Tales of the green — sustainable lessons


    In the silos of our projects, firms, and locales, surely there are moments of questioning the implications of the sustainability movement. Like Rostand’s Cyrano, sometimes the very methods used in pursuing a goal seem to prevent its attainment. In an effort to highlight similar situations of one step forward, two steps back, SEI’s Sustainability Committee shares some vignettes toward lessons learned and promoting sustainable practices.


    • Concrete mix designs on projects that meet the minimum specified recycled cementitious material content can unintentionally increase the amount of Portland cement, even on a USGBC LEED Platinum project. The lesson? Identify maximum allowed cement content too!
    • An owner asked to have so-called alternative materials specified on a small medical building. Two significant items were autoclaved aerated concrete blocks for wall sills to reduce building energy consumption and recycled concrete aggregate for structural fills to increase material reuse. A lifecycle assessment (LCA) was also requested. In the excitement, the design advanced quickly, unfortunately, ahead of the LCA. In this particular case, the transportation phase weight in the LCA exceeded the gains in reductions from the materials. Lesson: Don’t delay the assessment, as it is similar to cost comparisons between different framing schemes.


    • Adding the ISO 14001 environmental management system requirement was a recommended "best practice" to steel specifications, only to find out that the steel mills went away from this tagging after changes in the EPA program emphasis. While not exactly front page news, the reminder was that staying up-to-date is a constant process.
    • Used industry guidelines on recycled material contents, only to find out during construction procurement that products and materials with those specific recycled content levels are produced at a distance well over LEED’s 500 miles to the site, which obviates the local sourcing credit. The lesson was to consider the LEED checklist during the design of the project.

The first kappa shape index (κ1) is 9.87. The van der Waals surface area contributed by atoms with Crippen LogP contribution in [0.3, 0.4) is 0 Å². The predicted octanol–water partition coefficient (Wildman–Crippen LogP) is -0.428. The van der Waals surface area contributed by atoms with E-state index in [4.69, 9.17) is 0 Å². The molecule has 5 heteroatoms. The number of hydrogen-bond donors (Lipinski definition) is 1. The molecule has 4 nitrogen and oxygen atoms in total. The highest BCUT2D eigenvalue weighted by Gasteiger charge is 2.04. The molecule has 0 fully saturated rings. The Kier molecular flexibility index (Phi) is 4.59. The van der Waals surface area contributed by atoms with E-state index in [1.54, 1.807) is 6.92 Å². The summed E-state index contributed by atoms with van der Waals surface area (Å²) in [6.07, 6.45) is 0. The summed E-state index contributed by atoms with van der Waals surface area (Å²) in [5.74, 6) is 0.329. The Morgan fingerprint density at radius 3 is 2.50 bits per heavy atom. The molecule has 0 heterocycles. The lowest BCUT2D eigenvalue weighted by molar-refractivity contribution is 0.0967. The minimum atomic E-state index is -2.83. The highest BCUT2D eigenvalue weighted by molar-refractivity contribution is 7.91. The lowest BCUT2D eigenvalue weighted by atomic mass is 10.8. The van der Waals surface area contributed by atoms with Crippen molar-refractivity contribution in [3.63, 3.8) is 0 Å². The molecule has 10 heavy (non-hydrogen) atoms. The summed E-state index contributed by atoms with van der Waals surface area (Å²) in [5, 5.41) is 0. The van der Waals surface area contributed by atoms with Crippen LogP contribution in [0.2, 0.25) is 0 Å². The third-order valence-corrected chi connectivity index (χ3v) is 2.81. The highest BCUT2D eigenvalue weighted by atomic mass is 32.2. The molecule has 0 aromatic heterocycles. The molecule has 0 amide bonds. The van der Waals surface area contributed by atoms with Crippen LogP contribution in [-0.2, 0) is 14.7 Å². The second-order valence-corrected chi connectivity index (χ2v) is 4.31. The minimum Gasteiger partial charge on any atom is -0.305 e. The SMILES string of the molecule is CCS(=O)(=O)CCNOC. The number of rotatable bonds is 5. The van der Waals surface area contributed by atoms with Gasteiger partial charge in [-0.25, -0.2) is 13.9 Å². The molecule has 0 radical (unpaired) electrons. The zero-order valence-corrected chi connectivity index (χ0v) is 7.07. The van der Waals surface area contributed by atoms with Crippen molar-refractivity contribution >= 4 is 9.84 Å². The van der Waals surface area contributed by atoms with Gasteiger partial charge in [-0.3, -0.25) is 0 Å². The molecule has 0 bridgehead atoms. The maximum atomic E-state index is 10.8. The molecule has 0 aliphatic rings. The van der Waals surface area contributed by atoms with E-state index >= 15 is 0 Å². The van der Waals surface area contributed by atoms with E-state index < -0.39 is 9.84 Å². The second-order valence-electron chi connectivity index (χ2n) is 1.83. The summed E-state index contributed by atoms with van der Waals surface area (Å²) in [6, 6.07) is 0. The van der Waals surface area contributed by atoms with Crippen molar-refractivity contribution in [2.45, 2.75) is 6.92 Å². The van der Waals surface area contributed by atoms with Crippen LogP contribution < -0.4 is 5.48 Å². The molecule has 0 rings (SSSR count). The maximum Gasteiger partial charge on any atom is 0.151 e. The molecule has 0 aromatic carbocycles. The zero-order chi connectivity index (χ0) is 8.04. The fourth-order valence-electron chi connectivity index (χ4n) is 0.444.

"Engineers have a leading role in planning, designing, building and ensuring a sustainable future…"
    – ASCE Policy Statement 418, Adopted July 10, 2010

    Figure 1: Thermal break connection in progress.


    • After conducting the structural design of an "innovative" mid-rise office building with many continuous, vertical, natural, open ventilation shafts running through the waffle slab floors, the project was followed by the renovation of a century old building that had basically the same shaft system in the masonry walls. However, the old shafts were being deconstructed to accommodate new ductwork. Lesson: Though sustainable changes come interspersed, we can still learn from the old.
    • On a $12 million mid-rise hotel, the use of discontinuous stainless steel fin plates to support brick shelf angles was announced by the construction manager in a Value Engineering meeting to be a staggering 50 percent more expensive. However, when asked, the CM offered that the amount was only $3,000. The stainless fins remained without discussion. Lesson: The project team should ask for specifics on cost-related items during the VE phase – it could save sustainable attributes and the owners’ dollars down the line.


    • For a school cafeteria with ICF bearing walls supporting steel trusses, the Architect wanted exposed steel roof overhangs along the sides. To deal with thermal bridging, a design for an exterior steel column at each truss to carry the thermally isolated overhang framing was developed with the architect. The column was tied back to the wall at the top with stainless steel anchors. Problem solved! But the contractor proposed a "simpler detail" on the shop drawings that made the overhangs continuous with the main trusses. This more traditional arrangement was allowed by the reviewing engineer, who was not up-to-speed with the real design intent. Lesson: Explicitly identify thermal bridging mitigation concepts, and similar sustainable intentions, on the structural drawings.


    • On a humidity controlled exhibit space, roof overhangs were designed with thermally broken connections having fabric reinforced resin (FRR) plate inserts and stainless steel bolts. From observations in the field, it was clear that standard carbon steel bolts were used. Although stainless bolts had been submitted, they had not been shipped. The meeting over the issue was short. After merely indicating the difference in conductivity, the steel erector called the fabricator to demand immediate stainless bolt delivery. Lesson: Sharing intent can enlist a vigilant partner.

    Hopefully, your role in the advancement of sustainable practices will be enhanced through the commonality of experiences and lessons offered here. There are now projects committed to green, sustainable designs without a commitment to any accreditation program, suggesting that there may be a basic shift occurring in the practice. For further sustainable support, to do more with less, visit www.seisustainability.org

    "…We need to be really bothered once in a while. How long is it since you were really bothered? About something important, about something real?"
    – Ray Bradbury

    Russ Miller-Johnson, P.E., is with Engineering Ventures, PC in Burlington, VT. He serves on the SEI Sustainability Committee and is a member of the Vermont Green Building Network. He can be reached at russmj@engineeringventures.com.